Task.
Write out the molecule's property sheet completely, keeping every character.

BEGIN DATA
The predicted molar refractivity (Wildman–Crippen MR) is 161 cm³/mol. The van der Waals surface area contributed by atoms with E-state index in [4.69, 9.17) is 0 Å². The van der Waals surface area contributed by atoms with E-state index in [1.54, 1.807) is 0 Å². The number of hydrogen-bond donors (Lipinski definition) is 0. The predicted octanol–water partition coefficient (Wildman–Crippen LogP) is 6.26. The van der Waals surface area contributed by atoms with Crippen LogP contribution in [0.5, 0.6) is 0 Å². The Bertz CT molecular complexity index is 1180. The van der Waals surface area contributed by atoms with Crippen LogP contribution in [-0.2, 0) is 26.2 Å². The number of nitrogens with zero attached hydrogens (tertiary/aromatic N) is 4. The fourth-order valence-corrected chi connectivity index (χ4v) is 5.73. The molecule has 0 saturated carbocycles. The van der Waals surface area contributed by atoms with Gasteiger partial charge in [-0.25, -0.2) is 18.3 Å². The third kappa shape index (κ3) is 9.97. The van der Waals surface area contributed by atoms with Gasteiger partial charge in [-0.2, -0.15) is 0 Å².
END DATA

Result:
The predicted molar refractivity (Wildman–Crippen MR) is 161 cm³/mol. The van der Waals surface area contributed by atoms with E-state index in [4.69, 9.17) is 0 Å². The van der Waals surface area contributed by atoms with E-state index in [1.54, 1.807) is 0 Å². The number of hydrogen-bond donors (Lipinski definition) is 0. The predicted octanol–water partition coefficient (Wildman–Crippen LogP) is 6.26. The van der Waals surface area contributed by atoms with Crippen LogP contribution in [0.5, 0.6) is 0 Å². The Bertz CT molecular complexity index is 1180. The van der Waals surface area contributed by atoms with Crippen LogP contribution in [-0.2, 0) is 26.2 Å². The number of nitrogens with zero attached hydrogens (tertiary/aromatic N) is 4. The fourth-order valence-corrected chi connectivity index (χ4v) is 5.73. The molecule has 0 saturated carbocycles. The van der Waals surface area contributed by atoms with Gasteiger partial charge in [-0.25, -0.2) is 18.3 Å². The third kappa shape index (κ3) is 9.97. The van der Waals surface area contributed by atoms with Gasteiger partial charge in [-0.2, -0.15) is 0 Å².